European Parliament Adopts Landmark AI Law, Paving the Way for Safe and Innovative AI Development

The EU Parliament adopts landmark law that regulates AI in the 27-member bloc, once again setting precedent for the world in curbing tech's power.
"The AI Economy," a newsletter exploring AI's impact on business, work, society and tech.
This is "The AI Economy," a weekly LinkedIn-first newsletter about AI's influence on business, work, society and tech and written by Ken Yeung. Sign up here.

While U.S. lawmakers continue to hem and haw over how to regulate the tech industry, their colleagues in the European Union have once again passed historic regulations aimed at protecting human rights while claiming to foster innovation. In this special edition of “The AI Economy,” learn about the Artificial Intelligence Act, adopted on Wednesday with overwhelming support within the EU Parliament.

The Prompt

Europe first passed the General Data Protection Regulation (GDPR) in 2016. Then came its Digital Markets Act (DMA) in 2022. And now, the supranational union body has agreed on legislation to ensure AI doesn’t harm humans. In a 523 to 46 vote, with 49 abstentions, the EU Parliament endorsed rules banning certain AI applications and mandated high-risk systems adhere to certain obligations to protect the health, safety, fundamental rights, environment, democracy, and the rule of law.

Though a broad sweeping law regulating AI, rules will depend on the level of risk and impact created by the individual AI.

Proponents of the law say these protections will enhance the European Union’s competitiveness, ensure a safe and trustworthy society, and promote digital innovation.

As such, EU member countries are required to establish regulated environments or sandboxes for startups and small- and medium-sized businesses the opportunity to develop and train their AI models before being released to the public.

Read the full text of the AI Act

Banned Applications

According to the EU, AI apps that threaten citizens’ rights, meaning biometric systems based on sensitive characteristics and untargeted scraping of facial images from the internet or CCTV footage are prohibited. In addition, emotion recognition technology in the workplace and schools, social scoring, predictive policing, and AI that manipulates human behavior are banned.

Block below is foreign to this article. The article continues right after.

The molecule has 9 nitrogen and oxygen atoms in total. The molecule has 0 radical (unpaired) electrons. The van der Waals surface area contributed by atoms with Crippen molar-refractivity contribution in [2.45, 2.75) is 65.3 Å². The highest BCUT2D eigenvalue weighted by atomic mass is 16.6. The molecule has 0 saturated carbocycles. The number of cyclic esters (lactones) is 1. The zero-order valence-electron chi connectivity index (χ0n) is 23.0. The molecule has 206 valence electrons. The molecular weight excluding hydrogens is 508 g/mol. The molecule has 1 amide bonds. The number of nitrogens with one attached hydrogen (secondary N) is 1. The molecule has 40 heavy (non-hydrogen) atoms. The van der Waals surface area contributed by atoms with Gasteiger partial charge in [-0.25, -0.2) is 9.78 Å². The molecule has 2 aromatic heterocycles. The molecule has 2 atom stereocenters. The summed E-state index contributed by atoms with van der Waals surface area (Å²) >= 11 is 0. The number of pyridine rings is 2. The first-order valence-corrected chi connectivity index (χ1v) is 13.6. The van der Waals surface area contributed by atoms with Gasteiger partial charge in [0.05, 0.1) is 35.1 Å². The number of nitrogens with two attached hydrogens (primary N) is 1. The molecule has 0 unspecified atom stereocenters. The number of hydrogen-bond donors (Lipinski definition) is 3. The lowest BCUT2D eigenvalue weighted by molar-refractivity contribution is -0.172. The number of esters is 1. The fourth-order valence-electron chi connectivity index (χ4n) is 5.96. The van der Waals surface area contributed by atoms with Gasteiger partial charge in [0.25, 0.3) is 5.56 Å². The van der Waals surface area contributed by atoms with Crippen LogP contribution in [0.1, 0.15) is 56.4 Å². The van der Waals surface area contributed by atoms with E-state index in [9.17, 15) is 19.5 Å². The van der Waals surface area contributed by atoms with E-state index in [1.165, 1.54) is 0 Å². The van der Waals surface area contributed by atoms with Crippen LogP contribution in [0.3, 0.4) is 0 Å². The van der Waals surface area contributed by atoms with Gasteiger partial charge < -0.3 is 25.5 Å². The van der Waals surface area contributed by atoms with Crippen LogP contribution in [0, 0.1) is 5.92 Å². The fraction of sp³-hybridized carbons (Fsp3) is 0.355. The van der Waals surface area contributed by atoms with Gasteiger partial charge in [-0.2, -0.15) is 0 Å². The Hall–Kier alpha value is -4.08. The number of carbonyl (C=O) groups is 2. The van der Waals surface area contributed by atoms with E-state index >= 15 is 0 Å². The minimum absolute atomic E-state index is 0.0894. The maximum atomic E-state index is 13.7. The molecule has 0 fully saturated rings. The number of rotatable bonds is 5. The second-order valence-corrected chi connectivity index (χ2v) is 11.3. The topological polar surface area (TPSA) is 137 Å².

The Levels of AI Risk

The EU acknowledges many AI systems will likely “pose minimal risk.” Nevertheless, it has broken the technology into four distinct categories. The lowest are those systems that can operate freely without restriction.

Above that is “AI with specific transparency obligations” that applies to impersonation or bots. Systems in this category are permitted under the AI Act but must adhere to the EU’s information and transparency obligations.

At the upper echelon are two levels where strict regulations would be imposed, or systems would be banned.

High risk: Systems negatively affecting safety or fundamental rights — these are divided into two categories: Toys, aviation, cars, medical devices, and other products that fall under the EU’s product safety legislation; and those AI that must be registered in an EU database, including:

  • Management and operation of critical infrastructure
  • Education and vocational training
  • Employment, worker management and access to self-employment
  • Access to and enjoyment of essential private services and public services and benefits
  • Law enforcement
  • Migration, asylum and border control management
  • Assistance in legal interpretation and application of the law

Unacceptable risk: Systems considered a threat to people and are banned

  • Cognitive behavioral manipulation of people or specific vulnerable groups: for example voice-activated toys that encourage dangerous behavior in children
  • Social scoring: classifying people based on behavior, socioeconomic status or personal characteristics
  • Biometric identification and categorization of people
  • Real-time and remote biometric identification systems, such as facial recognition

Obligations For High-Risk AI

To operate in the European Union, developers of high-risk AI will need to adhere to certain requirements. Among them include the following: